Breaking Down the Voice Mail Barrier

Voice mail is an inevitable fact of life when reaching out to prospects by phone. But hanging up and trying again later isn’t the best way to handle it.

Nor is leaving a generic message that will likely be deleted even before the recipient gets to the part where you ask them to call you back.

Like any part of the sales process, voice mail requires a strategy to ensure that the time you spend making the call and that the recipient spends listening to your message isn’t  wasted.

As with any strategy, preparation is the key. This means being ready with at least the idea of what you want to say when you hear the beep.

The most effective messages not only make use of the prospect’s name, but also show you have a basic understanding of their business and get them thinking about how your offering can meet their needs.

For example, “Hi Mary, this is Kathleen from XYZ Health Insurance. Small business owners like yourself are struggling to find ways to contain the rising cost of health insurance while still providing their employees with comprehensive coverage. To learn some proven strategies for doing just that, please call me at…” is more effective than “This is Kathleen from XYZ Health Insurance and I’d like to speak with you about your company’s insurance needs. Please call me at…”

Having a good understanding of what you want to say also keeps you from being tongue-tied when you hear the beep (or if you actually connect with a live person, for that matter).

Finally, don’t rush through your message so quickly that your words are unintelligible. Spell your name when necessary and state your phone number slowly enough for the listener to write it down the first time. In fact, it’s a good practice to write down your phone number as you are saying it, which ensures your listener can do the same.

The cardinal rule of voice mail is to keep it clear and concise. If your prospect has to replay your message several times to understand who you are, why you’re calling and how you can be reached, you’ve blown your chances for a return call.

One thought on “Breaking Down the Voice Mail Barrier”

  1. Aside from the tips to say the phone number slowly, I disagree with this approach completely.

    This should be the approach for a voice message:

    “Hi (name), this is Ted. I’m following up on your request. 512-123-4567.” (say the phone number low and slow–like the article recommends (I also recommend writing it down to get the proper pace))).

    Period. This can work for people who have downloaded your software (they came to the website to request more information), filled out a form at a trade show, showed any initiaitve to find out more about your product, etc.

    Here is why this approach works better. A voice mail is the same as an approach. Most people say they have an approach. They rush to get in front of a prospect and then say, “Hi. My name is John Doe, I’m from XYZ company, and…”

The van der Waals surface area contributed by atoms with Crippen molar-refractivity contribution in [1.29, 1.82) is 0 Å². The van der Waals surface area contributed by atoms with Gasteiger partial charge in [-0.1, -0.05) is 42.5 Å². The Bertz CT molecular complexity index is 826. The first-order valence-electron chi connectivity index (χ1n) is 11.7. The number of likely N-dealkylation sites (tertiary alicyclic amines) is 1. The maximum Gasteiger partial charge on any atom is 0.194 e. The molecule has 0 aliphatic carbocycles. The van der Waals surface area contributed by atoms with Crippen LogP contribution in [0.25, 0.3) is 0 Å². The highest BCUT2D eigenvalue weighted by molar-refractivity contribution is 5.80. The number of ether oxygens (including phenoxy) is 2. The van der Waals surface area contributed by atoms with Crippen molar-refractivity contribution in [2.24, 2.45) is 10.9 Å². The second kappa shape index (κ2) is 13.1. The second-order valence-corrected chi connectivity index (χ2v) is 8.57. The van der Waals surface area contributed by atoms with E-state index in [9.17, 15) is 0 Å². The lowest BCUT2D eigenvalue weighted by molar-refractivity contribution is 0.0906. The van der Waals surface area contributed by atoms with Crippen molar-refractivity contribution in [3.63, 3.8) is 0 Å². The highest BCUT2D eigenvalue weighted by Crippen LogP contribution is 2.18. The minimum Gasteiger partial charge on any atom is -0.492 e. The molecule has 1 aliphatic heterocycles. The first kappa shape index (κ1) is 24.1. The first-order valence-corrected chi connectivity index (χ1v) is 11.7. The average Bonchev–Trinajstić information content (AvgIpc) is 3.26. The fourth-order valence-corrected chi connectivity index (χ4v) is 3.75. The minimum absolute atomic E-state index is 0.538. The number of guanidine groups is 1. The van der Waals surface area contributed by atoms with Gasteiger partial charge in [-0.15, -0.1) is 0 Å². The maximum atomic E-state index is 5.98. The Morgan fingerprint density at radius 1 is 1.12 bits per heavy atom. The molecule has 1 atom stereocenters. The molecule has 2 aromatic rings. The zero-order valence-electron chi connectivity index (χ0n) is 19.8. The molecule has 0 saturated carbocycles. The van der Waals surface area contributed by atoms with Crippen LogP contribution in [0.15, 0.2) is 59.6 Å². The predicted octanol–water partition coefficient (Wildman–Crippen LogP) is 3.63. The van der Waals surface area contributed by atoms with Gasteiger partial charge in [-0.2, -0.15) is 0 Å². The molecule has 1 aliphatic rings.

You can stop right there. First, people don’t care about your name–you only say the first name as a courtesty, but they don’t care. To prove this, at the end of a call when you actually caught someone life, ask them, “what is my name.” Most folks will not remember. Why? Because they didn’t care to remember anything about you when they were not interested in you. They may ask your name if they show interest, but only because it is then relavant to them.

    They also don’t need to know the name of your company. Why? Unless it is someone highly recognizable that makes them curious (like Microsoft), then again, it is unimportant to them. So why say it? You may say, so they know who you are with.

    Now this brings up the key to a good approach–curiosity. When people say they are not interested they are telling the truth–you haven’t said anything that interest them. Another word for interest is “curious.” They are not curious about you or your company. So how do you increase curiosity? Tell them less, not more.

    Besides, who says you have to be so formal. You should treat folks how you would like to be treated–as a friend. How do you respond to a friend? “Hi Mike. This is John Doe. I’m your neighbor of 11 years and I work at Safeway. I’m calling to see if….” This is absurd.

    With your best friend, if you want them to call you back (rather than playing phone tag) you would say, “Hi Ted, this is John. Call me back at xxx-xxx-xxxx.”

    You should mimic how you talk to a friend.

    Proof:

    – At one company, the top sales guy had been leaving variations of the authors approach to IT managers. When I asked how many call backs he got, he said “2.” I asked, “Per day?” “No. “2” ever. In 18 months! And none of the other sales people had ever gotten a return call.

    – We used the second approach and the team averaged 15 return calls EACH per day. This produced such a dramatic increase in contacts that it helped increase contacts six times.

    – In my case, with door approaches (where I learned the concept of a perfect approach), my three year door approach was 97.3, 97.7 and 97.4% per year. The company average was 24%. It works the same on the phone.

    There’s more, but less establishes more curiosity and results in more return calls. Next you have to know how to respond to this kind of call back. It is usually just, “Thanks for calling me back. My records show that you requested….” and then take it from there.

    If you can prove that another approach works better, then by all means use it… but I have NEVER see an approach recommended in this article (regardless of the variation) beat my approach when you track the numbers (which I do religiously).

    I hope this helps,

    Ted – aka Chanimal

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